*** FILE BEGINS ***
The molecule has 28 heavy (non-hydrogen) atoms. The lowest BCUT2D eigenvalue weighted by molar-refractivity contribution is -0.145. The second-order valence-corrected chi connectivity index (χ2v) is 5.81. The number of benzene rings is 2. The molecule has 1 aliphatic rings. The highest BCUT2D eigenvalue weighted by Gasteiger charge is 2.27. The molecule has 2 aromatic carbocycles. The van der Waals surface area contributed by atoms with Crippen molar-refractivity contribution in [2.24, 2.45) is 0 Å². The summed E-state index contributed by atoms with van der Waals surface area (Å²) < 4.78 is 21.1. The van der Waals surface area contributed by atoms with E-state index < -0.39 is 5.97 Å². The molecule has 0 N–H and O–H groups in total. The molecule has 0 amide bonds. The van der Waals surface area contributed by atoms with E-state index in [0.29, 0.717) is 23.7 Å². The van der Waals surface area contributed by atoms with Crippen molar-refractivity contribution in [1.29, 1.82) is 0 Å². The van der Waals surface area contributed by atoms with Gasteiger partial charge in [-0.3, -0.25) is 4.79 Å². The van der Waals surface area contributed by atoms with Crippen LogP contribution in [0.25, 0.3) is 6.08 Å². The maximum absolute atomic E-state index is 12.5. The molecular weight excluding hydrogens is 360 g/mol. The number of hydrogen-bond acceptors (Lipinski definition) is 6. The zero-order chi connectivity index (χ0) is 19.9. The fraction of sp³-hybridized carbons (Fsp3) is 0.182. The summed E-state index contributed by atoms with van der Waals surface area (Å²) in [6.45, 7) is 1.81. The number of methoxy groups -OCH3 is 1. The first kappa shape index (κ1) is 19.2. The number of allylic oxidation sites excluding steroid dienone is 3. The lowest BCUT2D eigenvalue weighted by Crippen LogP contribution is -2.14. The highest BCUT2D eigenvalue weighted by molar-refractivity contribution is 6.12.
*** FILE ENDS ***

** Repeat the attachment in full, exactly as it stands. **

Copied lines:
The molecule has 28 heavy (non-hydrogen) atoms. The lowest BCUT2D eigenvalue weighted by molar-refractivity contribution is -0.145. The second-order valence-corrected chi connectivity index (χ2v) is 5.81. The number of benzene rings is 2. The molecule has 1 aliphatic rings. The highest BCUT2D eigenvalue weighted by Gasteiger charge is 2.27. The molecule has 2 aromatic carbocycles. The van der Waals surface area contributed by atoms with Crippen molar-refractivity contribution in [2.24, 2.45) is 0 Å². The summed E-state index contributed by atoms with van der Waals surface area (Å²) < 4.78 is 21.1. The van der Waals surface area contributed by atoms with E-state index < -0.39 is 5.97 Å². The molecule has 0 N–H and O–H groups in total. The molecule has 0 amide bonds. The van der Waals surface area contributed by atoms with E-state index in [0.29, 0.717) is 23.7 Å². The van der Waals surface area contributed by atoms with Crippen molar-refractivity contribution in [1.29, 1.82) is 0 Å². The van der Waals surface area contributed by atoms with Gasteiger partial charge in [-0.3, -0.25) is 4.79 Å². The van der Waals surface area contributed by atoms with Crippen LogP contribution in [0.25, 0.3) is 6.08 Å². The maximum absolute atomic E-state index is 12.5. The molecular weight excluding hydrogens is 360 g/mol. The number of hydrogen-bond acceptors (Lipinski definition) is 6. The zero-order chi connectivity index (χ0) is 19.9. The fraction of sp³-hybridized carbons (Fsp3) is 0.182. The summed E-state index contributed by atoms with van der Waals surface area (Å²) in [6.45, 7) is 1.81. The number of methoxy groups -OCH3 is 1. The first kappa shape index (κ1) is 19.2. The number of allylic oxidation sites excluding steroid dienone is 3. The lowest BCUT2D eigenvalue weighted by Crippen LogP contribution is -2.14. The highest BCUT2D eigenvalue weighted by molar-refractivity contribution is 6.12.